No, Mitch McConnell, it isn't 'case closed'
WASHINGTON -- No, Mitch McConnell, it isn't "case closed."
No, Mr. Leader, it's not "finally over."
No, we're not going to "end this." Neither will we "move on."
We, as a nation, won't move on -- we can't move on -- because Vladimir Putin hasn't moved on.
The majority leader took to the Senate floor Tuesday morning to declare his findings nearly three weeks after the release of the Mueller report. In summary: Nothing to see here. Move along.
But even as the Kentucky Republican made that case, FBI Director Christopher Wray was nearby in the Capitol complex testifying to a Senate panel that "the malign foreign influence threat … is something that continues pretty much 365 days a year."
Russia seeks to disrupt our elections again in 2020, with hacking and social media attacks and techniques unknown. Yet McConnell has the chutzpah to pronounce it "case closed" -- when he has been the leading obstacle to defending the U.S. election system against cyberattack by the Russians. Intelligence experts have been beating the drums to build defenses against a repeat of 2016. Every step of the way, McConnell has resisted. Perhaps he figures that because Putin helped his guy in 2016, he'll do the same again in 2020?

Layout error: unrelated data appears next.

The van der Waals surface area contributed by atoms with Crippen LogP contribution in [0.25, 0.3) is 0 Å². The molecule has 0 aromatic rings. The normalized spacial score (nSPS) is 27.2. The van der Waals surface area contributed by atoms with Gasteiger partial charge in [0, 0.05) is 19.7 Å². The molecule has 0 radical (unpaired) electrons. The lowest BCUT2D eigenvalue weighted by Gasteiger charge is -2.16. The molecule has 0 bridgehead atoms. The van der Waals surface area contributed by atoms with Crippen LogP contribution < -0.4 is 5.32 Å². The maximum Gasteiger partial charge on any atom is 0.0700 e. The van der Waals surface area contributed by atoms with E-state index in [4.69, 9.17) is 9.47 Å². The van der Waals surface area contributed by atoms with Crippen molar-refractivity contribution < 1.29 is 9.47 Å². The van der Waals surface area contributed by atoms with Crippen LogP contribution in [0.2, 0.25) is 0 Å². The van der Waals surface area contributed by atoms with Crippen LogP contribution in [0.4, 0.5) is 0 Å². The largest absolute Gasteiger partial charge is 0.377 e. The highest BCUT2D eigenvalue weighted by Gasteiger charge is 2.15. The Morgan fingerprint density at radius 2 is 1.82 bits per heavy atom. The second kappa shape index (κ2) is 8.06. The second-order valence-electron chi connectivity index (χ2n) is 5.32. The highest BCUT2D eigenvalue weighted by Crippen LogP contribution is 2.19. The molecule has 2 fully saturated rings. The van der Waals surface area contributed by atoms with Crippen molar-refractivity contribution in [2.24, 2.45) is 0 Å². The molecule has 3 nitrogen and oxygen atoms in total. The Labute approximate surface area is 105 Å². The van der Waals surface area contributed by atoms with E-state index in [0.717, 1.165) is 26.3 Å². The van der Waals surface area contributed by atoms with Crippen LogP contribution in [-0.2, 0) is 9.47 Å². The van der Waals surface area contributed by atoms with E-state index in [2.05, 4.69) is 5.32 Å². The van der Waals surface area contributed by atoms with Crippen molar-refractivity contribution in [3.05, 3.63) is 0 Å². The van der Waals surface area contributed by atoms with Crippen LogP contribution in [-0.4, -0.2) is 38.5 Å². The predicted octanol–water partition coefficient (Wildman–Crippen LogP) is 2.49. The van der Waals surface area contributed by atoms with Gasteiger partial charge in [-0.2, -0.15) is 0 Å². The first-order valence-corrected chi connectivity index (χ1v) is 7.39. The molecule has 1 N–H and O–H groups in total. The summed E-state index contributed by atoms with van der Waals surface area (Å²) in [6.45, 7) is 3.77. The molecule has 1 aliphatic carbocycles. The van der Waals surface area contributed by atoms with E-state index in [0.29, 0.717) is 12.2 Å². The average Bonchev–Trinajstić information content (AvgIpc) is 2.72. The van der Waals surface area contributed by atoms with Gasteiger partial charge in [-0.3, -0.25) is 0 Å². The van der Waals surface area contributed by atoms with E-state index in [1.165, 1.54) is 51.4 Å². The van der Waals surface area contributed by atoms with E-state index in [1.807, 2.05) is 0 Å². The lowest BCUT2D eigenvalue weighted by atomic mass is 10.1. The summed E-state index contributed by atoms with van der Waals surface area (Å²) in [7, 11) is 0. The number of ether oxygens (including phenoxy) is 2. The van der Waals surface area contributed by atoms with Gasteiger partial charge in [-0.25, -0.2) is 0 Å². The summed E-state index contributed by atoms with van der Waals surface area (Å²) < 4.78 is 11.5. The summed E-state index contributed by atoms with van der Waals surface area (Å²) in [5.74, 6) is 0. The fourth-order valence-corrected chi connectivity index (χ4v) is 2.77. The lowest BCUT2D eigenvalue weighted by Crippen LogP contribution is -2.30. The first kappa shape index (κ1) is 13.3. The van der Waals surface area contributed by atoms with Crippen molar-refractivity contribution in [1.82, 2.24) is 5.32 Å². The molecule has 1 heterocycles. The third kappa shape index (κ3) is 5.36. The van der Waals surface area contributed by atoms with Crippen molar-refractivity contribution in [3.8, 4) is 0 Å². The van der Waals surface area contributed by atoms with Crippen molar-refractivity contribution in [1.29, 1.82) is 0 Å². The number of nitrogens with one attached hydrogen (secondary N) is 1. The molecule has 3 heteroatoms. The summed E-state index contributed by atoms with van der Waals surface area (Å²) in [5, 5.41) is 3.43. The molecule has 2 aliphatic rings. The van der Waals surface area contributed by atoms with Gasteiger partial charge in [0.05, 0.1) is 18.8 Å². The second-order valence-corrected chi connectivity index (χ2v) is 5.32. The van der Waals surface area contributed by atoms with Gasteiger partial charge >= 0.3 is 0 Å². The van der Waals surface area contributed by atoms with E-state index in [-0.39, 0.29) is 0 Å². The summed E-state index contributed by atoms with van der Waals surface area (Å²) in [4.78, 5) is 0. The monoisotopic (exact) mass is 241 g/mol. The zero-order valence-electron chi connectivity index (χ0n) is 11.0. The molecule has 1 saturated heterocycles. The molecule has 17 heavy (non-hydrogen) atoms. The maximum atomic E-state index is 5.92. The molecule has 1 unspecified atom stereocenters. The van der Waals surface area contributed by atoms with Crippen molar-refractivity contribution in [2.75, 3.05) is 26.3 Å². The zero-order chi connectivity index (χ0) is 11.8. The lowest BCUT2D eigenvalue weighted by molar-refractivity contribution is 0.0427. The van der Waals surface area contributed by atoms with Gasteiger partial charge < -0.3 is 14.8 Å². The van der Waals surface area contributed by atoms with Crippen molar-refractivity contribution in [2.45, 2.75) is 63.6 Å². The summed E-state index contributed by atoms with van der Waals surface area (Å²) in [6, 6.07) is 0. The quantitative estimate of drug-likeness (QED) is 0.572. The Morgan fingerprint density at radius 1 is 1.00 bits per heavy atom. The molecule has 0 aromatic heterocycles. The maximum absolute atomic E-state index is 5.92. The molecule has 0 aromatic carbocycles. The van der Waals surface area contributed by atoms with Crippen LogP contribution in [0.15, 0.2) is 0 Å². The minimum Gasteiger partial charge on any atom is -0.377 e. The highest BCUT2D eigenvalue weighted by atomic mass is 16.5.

Back in the summer of 2016, when the CIA briefed McConnell and other congressional leaders on Russia's attempts to undermine election systems and to get Donald Trump elected, McConnell questioned the underpinnings of the intelligence. He forced the watering down of a letter from congressional leaders warning state officials about the threat, omitting mention of Russia.
In early 2018, Congress approved a modest $380 million (of a necessary $1 billion or more) to update election infrastructure. When Democrats pushed for an additional $250 million that summer for election cybersecurity, McConnell's Republicans blocked the measure, which had majority support.
Then came the bipartisan Secure Elections Act, originally introduced by Sens. James Lankford, R-Okla., Lindsey Graham, R-S.C., Susan Collins, R-Maine, and three Democrats, and later endorsed by Intelligence Committee Chairman Richard Burr, R-N.C.. But after White House objections, the Senate Rules Committee, at McConnell's behest, abruptly halted the bill's consideration last summer. "I think the leader does not share my sense that we need to pass a bill right now," the committee chairman, Roy Blunt, R-Mo., told a trade publication.